“I try to keep motivated,” he shared. “Over the years, I have run a variety of security-centered projects: I have written technical books; co-founded one of the first security podcasts (Mundo Hacker), which ultimately became a public TV show in Spain and Colombia; I co-founded a conference (Mundo Hacker Day); I’ve taught security for government agencies; I’ve run many security projects as project manager; I’ve been a pentester; I’ve developed a communications interception system that was later sold to one of the biggest global security corporations.”
He started that last project eight years ago: he first met with representatives of several police agencies to discover what products they use and to learn about their needs, and then spent about three years developing a functional product.
When he felt that it was functional enough to be used, he presented it at a private law enforcement conference in Europe: he rented a stand, created a presentation video and brochures, and received a lot of interest from many international agencies and from several big companies.
“After a lot of negotiation, I sold the product and the technology to one of the largest global intelligence companies, which is now selling it all over the world. I had to set up a company (WiFense) to take the product from the development to the production stage and to transfer all the knowledge to the buyer, and that took three more years,” he shared.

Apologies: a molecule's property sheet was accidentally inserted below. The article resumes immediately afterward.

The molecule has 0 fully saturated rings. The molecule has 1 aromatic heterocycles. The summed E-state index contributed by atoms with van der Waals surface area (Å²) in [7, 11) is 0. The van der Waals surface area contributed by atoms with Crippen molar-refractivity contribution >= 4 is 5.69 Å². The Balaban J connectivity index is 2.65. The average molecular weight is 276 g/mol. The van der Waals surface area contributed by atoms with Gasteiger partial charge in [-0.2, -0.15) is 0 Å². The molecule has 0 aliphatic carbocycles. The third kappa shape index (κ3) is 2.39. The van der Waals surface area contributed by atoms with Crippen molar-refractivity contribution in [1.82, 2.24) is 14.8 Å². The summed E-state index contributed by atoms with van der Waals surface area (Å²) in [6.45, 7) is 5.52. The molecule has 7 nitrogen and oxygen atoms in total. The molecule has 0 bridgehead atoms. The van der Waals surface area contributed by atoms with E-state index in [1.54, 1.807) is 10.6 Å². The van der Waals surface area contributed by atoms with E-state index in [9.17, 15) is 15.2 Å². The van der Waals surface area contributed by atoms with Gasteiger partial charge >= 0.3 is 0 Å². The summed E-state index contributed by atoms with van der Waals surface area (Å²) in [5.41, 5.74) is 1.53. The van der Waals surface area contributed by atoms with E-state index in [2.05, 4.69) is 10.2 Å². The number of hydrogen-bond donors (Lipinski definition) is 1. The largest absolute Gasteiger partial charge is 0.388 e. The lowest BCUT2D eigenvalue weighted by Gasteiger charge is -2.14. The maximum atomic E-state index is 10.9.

“It was a great experience for me, as I have learned a lot about many different things: project management, company development, security, etc. Naturally, security was, from the very beginning, integrated in our product development.”
Among his latest projects is also The Hacker’s Hardware Toolkit, a non-commercial catalog that provides a broad (but concise) overview of 100+ hardware gadgets red teamers, pentesters and security researchers might find handy.
Present and future
Being a freelancer for the last twenty years must be part of the reason why he engaged – and continues to engage – in such a wide variety of interests and projects.
It hasn’t been easy, he noted, but for him there was no other way: he doesn’t feel comfortable working for big corporations with strict labor policies, structures and “illogical” rules. He also believes that many hackers are like him, and that companies should adapt their labor policies if they want to attract these types of experts.
“Technology is changing people’s way of life, introducing new devices in their homes, cars, offices, on their bodies, etc. Hacks targeting Internet of Things devices are ubiquitous and, slowly but surely, the number of attacks targeting critical infrastructure is also rising. Hacking knowledge and skills are necessary to fight against these criminals, now and in the future,” he opined.
Although, he’s not entirely satisfied with the direction in which the infosec industry is going.
“In the last few years, many cybersecurity companies and consultancies have been acquired or financed by banks, equity firms and corporations, and profitability is becoming the main goal. Unfortunately, when the owners’ or investors’ only concern is profit, spending enough resources and effort on improving security is not a priority.”